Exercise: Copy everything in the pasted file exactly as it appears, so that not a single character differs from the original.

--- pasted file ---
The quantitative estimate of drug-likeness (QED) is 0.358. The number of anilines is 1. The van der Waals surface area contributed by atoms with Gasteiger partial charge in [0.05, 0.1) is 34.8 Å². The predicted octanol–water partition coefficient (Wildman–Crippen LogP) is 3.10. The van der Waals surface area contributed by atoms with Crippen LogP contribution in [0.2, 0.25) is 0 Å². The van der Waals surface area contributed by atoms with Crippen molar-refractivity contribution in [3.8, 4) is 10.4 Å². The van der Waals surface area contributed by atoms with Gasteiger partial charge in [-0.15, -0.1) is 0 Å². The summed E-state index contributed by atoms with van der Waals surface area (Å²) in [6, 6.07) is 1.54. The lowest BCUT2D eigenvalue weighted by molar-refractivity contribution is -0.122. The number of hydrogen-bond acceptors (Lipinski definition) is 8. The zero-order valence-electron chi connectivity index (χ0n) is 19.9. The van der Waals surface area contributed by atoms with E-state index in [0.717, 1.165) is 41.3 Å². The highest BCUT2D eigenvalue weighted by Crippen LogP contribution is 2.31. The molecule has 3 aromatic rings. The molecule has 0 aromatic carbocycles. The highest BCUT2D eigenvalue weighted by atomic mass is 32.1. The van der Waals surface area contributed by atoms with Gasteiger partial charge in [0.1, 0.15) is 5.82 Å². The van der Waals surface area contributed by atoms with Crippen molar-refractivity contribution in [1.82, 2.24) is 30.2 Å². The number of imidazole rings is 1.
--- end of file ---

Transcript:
The quantitative estimate of drug-likeness (QED) is 0.358. The number of anilines is 1. The van der Waals surface area contributed by atoms with Gasteiger partial charge in [0.05, 0.1) is 34.8 Å². The predicted octanol–water partition coefficient (Wildman–Crippen LogP) is 3.10. The van der Waals surface area contributed by atoms with Crippen LogP contribution in [0.2, 0.25) is 0 Å². The van der Waals surface area contributed by atoms with Crippen molar-refractivity contribution in [3.8, 4) is 10.4 Å². The van der Waals surface area contributed by atoms with Gasteiger partial charge in [-0.15, -0.1) is 0 Å². The summed E-state index contributed by atoms with van der Waals surface area (Å²) in [6, 6.07) is 1.54. The lowest BCUT2D eigenvalue weighted by molar-refractivity contribution is -0.122. The number of hydrogen-bond acceptors (Lipinski definition) is 8. The zero-order valence-electron chi connectivity index (χ0n) is 19.9. The van der Waals surface area contributed by atoms with E-state index in [0.717, 1.165) is 41.3 Å². The highest BCUT2D eigenvalue weighted by Crippen LogP contribution is 2.31. The molecule has 3 aromatic rings. The molecule has 0 aromatic carbocycles. The highest BCUT2D eigenvalue weighted by atomic mass is 32.1. The van der Waals surface area contributed by atoms with Gasteiger partial charge in [0.1, 0.15) is 5.82 Å². The van der Waals surface area contributed by atoms with Crippen molar-refractivity contribution in [1.82, 2.24) is 30.2 Å². The number of imidazole rings is 1.